“Headingly and Brown are out of their troubles,” her husband answered. “You don’t know how often I have thanked God today, Norah, that you were not with us. And here you are, after all.”

“Where should I be but by my husband’s side? I had much, much rather be here than safe at Haifa.”

“Has any news gone to the town?” asked the Colonel.

“One boat escaped. Mrs. Shlesinger and her child and maid were in it. I was downstairs in my cabin when the Arabs rushed on to the vessel. Those on deck had time to escape, for the boat was alongside. I don’t know whether any of them were hit. The Arabs fired at them for some time.”

“Did they?” cried Belmont, exultantly, his responsive Irish nature catching the sunshine in an instant. “Then, be Jove, we’ll do them yet, for the garrison must have heard the firing. What d’ye think, Cochrane? They must be full cry upon our scent this four hours. Any minute we might see the white puggaree of a British officer coming over that rise.”

But disappointment had left the Colonel cold and sceptical.

“They need not come at all unless they come strong,” said he. “These fellows are picked men with good leaders, and on their own ground they will take a lot of beating.” Suddenly he paused and looked at the Arabs. “By George!” said he, “that’s a sight worth seeing!”

Hour of Arab prayer
Hour of Arab prayer

The great red sun was down with half its disc slipped behind the violet bank upon the horizon. It was the hour of Arab prayer. An older and more learned civilisation would have turned to that magnificent thing upon the skyline and adored that. But these wild children of the desert were nobler in essentials than the polished Persian. To them the ideal was higher than the material, and it was with their backs to the sun and their faces to the central shrine of their religion that they prayed. And how they prayed, these fanatical Moslems! Wrapt, absorbed, with yearning eyes and shining faces, rising, stooping, grovelling with their foreheads upon their praying carpets. Who could doubt, as he watched their strenuous, heart-whole devotion, that here was a great living power in the world, reactionary but tremendous, countless millions all thinking as one from Cape Juby to the confines of China? Let a common wave pass over them, let a great soldier or organiser arise among them to use the grand material at his hand, and who shall say that this may not be the besom with which Providence may sweep the rotten, decadent, impossible, half-hearted south of Europe, as it did a thousand years ago, until it makes room for a sounder stock?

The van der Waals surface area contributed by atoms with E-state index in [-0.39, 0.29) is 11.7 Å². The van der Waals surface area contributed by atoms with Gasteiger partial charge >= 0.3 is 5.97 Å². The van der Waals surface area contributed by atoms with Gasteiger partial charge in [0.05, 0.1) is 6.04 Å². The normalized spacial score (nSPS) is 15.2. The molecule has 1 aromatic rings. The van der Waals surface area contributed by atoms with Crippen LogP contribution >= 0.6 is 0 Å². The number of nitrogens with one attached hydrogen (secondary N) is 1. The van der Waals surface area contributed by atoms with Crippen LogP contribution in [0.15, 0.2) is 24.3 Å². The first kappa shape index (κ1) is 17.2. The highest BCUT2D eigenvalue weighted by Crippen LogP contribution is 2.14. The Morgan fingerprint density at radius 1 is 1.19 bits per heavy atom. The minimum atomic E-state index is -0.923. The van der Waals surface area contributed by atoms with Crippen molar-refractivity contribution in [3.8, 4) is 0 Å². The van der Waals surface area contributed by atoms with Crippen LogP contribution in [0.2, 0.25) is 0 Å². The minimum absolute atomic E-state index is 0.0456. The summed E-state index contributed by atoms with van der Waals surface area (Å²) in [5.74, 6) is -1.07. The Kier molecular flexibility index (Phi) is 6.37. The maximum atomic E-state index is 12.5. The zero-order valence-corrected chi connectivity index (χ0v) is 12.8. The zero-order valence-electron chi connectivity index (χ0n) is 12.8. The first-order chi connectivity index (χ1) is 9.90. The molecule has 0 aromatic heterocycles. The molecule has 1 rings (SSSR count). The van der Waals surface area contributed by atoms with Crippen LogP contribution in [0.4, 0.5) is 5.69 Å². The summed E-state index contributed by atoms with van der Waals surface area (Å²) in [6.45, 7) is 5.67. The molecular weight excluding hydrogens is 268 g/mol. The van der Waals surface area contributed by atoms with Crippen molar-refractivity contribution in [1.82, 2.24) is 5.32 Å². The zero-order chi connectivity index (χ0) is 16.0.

And now as they rose to their feet the bugle rang out, and the prisoners understood that, having travelled all day, they were fated to travel all night also. Belmont groaned, for he had reckoned upon the pursuers catching them up before they left this camp. But the others had already got into the way of accepting the inevitable. A flat Arab loaf had been given to each of them — what effort of the chef of the post-boat had ever tasted like that dry brown bread?— and then, luxury of luxuries, they had a second ration of a glass of water, for the fresh-filled bags of the new-comers had provided an ample supply. If the body would but follow the lead of the soul as readily as the soul does that of the body, what a heaven the earth might be! Now, with their base material wants satisfied for the instant, their spirits began to sing within them, and they mounted their camels with some sense of the romance of their position. Mr. Stuart remained babbling upon the ground, and the Arabs made no effort to lift him into his saddle. His large, white, upturned face glimmered through the gathering darkness.

“Hi, dragoman, tell them that they are forgetting Mr. Stuart,” cried the Colonel.

“No use, sir,” said Mansoor. “They say that he is too fat, and that they will not take him any farther. He will die, they say, and why should they trouble about him?”

“Not take him!” cried Cochrane. “Why, the man will perish of hunger and thirst. Where’s the Emir? Hi!” he shouted, as the black-bearded Arab passed, with a tone like that in which he used to summon a dilatory donkey-boy. The chief did not deign to answer him, but said something to one of the guards, who dashed the butt of his Remington into the Colonel’s ribs.

The old soldier fell forward gasping
The old soldier fell forward gasping

The old soldier fell forward gasping, and was carried on half senseless, clutching at the pommel of his saddle. The women began to cry, and the men with muttered curses and clenched hands writhed in that hell of impotent passion, where brutal injustice and ill-usage have to go without check or even remonstrance. Belmont gripped at his hip-pocket for his little revolver, and then remembered that he had already given it to Miss Adams. If his hot hand had clutched it, it would have meant the death of the Emir and the massacre of the party.